The first debt I collected came from Keevara, the Argonian innkeeper.  In my pre-Guild procrastination, I had helped her boyfriend, Talen-Jei, assemble an engagement ring, so I felt bad about having to lean on her.  Still, Keevara is not a very pleasant woman, and I had a sure-fire, non-violent method to get the money.  Talen-Jei had told me how worried she was about her family, who lived on a farm just beyond the Morrowind border.  As soon as I mentioned them to her, she handed over the money right away.  I suppose that what I did was technically a threat, but I never went beyond implying that I knew of her family’s whereabouts nor did I have any intention of doing anything to these people, so I think I remained in the grey on this one.  She fulfilled her obligation without anyone being harmed in any way.  I must admit, however, that Talen-Jei’s habit of alternately thanking me for helping me with the ring, then berating me for what I did to Keevara is rather distressing.

The second debt was easier on my conscience.  Bersi Honey-Hand, the owner of the Pawned Prawn, caved as soon as I destroyed his prized Dwemer urn.  I have a much higher tolerance for destruction of property than I do for other kinds of violence; things are merely things and can be replaced, and if this thing was so important, I would think that Bersi would have stopped me well before I destroyed it.  I threatened to break it, then I hit it several times, thus giving him every opportunity to pay up before I shattered it.  

The final debt was easier still.  Haelga, owner of Haelga’s Bunkhouse, is pretty clearly a madam and/or a prostitute, and, as I found out by talking to some of the girls in her employ (including her niece!), not a very nice one at that.  Threatening to drop her statue of Dibella down a well was all it took to get her to cough up the money.  Given Haelga's profession and disposition, I had no qualms about collecting from her.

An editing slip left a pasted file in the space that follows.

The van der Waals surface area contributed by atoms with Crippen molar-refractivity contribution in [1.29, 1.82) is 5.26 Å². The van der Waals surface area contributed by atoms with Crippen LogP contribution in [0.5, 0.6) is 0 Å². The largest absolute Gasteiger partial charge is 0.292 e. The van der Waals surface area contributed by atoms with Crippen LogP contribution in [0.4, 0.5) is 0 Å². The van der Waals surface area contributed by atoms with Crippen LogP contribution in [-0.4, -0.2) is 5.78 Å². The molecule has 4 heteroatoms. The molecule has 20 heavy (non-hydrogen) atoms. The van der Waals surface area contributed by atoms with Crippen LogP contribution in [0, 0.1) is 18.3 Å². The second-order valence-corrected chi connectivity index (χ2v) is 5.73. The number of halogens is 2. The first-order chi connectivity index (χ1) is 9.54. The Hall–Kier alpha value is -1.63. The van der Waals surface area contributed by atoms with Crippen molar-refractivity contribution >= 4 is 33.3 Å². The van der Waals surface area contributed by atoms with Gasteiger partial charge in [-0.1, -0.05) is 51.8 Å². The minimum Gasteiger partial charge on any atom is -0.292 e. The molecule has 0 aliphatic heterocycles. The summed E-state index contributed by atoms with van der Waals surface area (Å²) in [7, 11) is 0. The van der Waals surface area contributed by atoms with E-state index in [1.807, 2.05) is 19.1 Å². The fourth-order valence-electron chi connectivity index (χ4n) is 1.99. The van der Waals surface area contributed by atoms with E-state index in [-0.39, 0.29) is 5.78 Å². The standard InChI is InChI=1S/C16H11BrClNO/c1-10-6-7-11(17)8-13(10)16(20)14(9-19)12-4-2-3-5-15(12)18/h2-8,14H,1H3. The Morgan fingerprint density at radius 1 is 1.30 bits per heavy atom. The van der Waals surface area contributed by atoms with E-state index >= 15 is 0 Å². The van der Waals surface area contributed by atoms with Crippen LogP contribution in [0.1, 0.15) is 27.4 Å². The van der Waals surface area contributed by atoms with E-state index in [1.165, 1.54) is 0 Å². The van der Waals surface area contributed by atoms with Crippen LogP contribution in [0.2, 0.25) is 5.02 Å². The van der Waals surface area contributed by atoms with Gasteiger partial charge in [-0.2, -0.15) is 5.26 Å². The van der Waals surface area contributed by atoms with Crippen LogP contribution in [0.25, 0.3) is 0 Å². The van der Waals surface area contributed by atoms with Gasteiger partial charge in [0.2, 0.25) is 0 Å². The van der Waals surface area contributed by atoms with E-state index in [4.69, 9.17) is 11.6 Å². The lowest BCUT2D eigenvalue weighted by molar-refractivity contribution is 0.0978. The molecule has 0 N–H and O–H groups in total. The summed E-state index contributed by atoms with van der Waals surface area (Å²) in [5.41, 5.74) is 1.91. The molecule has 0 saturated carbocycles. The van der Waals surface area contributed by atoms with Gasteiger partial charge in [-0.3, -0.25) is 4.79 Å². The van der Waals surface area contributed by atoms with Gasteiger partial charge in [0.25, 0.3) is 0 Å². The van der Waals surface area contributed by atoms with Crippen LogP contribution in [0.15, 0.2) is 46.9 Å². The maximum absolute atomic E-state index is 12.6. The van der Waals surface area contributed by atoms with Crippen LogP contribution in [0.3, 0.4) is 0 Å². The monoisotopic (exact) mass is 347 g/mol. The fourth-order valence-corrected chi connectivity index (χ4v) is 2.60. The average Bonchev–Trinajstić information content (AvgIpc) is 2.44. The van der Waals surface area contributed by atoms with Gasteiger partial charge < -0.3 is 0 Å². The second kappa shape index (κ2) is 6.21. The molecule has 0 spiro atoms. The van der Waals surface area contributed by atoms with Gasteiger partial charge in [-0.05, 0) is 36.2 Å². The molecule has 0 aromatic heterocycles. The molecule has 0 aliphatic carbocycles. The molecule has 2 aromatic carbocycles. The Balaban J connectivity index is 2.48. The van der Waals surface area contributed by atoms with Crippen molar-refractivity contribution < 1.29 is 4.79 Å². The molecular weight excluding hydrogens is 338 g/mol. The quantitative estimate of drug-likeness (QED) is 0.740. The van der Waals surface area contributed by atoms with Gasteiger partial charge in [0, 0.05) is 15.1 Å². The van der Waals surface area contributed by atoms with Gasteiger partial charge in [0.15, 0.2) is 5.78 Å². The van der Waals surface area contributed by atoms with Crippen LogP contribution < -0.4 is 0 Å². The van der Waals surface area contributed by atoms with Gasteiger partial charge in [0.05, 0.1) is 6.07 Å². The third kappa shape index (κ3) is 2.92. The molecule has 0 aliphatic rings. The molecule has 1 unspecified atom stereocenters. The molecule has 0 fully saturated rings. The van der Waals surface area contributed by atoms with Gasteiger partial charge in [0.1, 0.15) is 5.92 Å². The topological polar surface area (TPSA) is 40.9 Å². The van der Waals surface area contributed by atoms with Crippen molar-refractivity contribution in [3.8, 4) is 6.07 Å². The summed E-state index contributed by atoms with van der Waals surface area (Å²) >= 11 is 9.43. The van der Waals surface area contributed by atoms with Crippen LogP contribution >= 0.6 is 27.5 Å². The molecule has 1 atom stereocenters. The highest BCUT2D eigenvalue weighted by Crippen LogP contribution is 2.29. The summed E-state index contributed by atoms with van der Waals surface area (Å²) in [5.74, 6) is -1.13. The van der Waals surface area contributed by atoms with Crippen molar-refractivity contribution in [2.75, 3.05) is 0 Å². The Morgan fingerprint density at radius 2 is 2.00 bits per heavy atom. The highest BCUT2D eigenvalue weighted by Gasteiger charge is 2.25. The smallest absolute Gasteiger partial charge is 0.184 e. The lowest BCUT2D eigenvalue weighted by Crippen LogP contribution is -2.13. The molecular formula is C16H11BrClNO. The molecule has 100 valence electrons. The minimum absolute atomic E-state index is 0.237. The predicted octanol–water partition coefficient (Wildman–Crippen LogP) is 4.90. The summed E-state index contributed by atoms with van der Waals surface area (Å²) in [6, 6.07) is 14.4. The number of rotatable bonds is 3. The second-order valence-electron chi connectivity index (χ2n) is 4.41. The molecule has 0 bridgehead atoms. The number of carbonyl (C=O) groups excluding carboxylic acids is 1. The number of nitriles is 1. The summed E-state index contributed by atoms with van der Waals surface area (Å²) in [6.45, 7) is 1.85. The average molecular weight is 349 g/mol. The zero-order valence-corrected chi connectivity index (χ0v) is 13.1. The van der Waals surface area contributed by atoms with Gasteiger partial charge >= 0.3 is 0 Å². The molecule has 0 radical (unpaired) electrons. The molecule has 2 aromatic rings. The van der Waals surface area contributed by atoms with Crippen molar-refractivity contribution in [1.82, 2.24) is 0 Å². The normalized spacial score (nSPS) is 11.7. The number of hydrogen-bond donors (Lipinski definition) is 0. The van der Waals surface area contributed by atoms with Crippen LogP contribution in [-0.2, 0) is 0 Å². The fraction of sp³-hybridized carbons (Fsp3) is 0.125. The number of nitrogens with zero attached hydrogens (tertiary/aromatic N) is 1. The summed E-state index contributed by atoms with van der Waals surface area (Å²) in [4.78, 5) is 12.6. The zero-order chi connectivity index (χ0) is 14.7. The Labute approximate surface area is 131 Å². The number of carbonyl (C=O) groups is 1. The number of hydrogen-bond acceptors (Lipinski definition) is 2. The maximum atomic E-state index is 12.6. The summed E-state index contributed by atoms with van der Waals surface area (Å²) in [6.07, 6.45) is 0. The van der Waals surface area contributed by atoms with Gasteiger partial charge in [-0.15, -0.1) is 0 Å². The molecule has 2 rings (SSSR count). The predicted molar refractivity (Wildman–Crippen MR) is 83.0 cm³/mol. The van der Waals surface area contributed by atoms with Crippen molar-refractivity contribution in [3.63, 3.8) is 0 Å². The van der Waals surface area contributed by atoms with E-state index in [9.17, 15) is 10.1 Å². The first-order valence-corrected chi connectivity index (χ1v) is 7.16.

In case you missed the "pretty clearly a madam and/or a prostitute" part.
Without a doubt, my behavior in this quest was the most "grey" it has been so far in this playthrough.  While I had certainly done some questionable and even some bad things, this quest presented a very murky picture for me.  Unlike previous quests in which I had to decide whether or whom to kill, this quest asked whether I would commit nonviolent acts of a potentially criminal nature against people with whom I had no real quarrel.  Were it not for my desire to join the Thieves' Guild, I doubt that I would have engaged in these actions.  While I could dismiss Riften as a "wretched hive of scum and villainy" (with apologies to Star Wars fans everywhere), I feared that I might have to commit more serious crimes in places that I actually loved, such as Whiterun.

Not surprisingly, the next few quests pushed my boundaries a little further.


  1. Upon re-reading this post, I realized that I failed to address the "brawl" option here. When dealing with Keevara, I considered brawling with her in order to settle the debt; as I suggested in a previous post, in a harsh environment such as Skyrim, a fistfight becomes more of a negotiating strategy than an act of violence. Still, I decided that the best option was the nonviolent one, even if it involved implied threats of violence. If I'm being honest, I'm still not sure if that was the more morally defensible choice.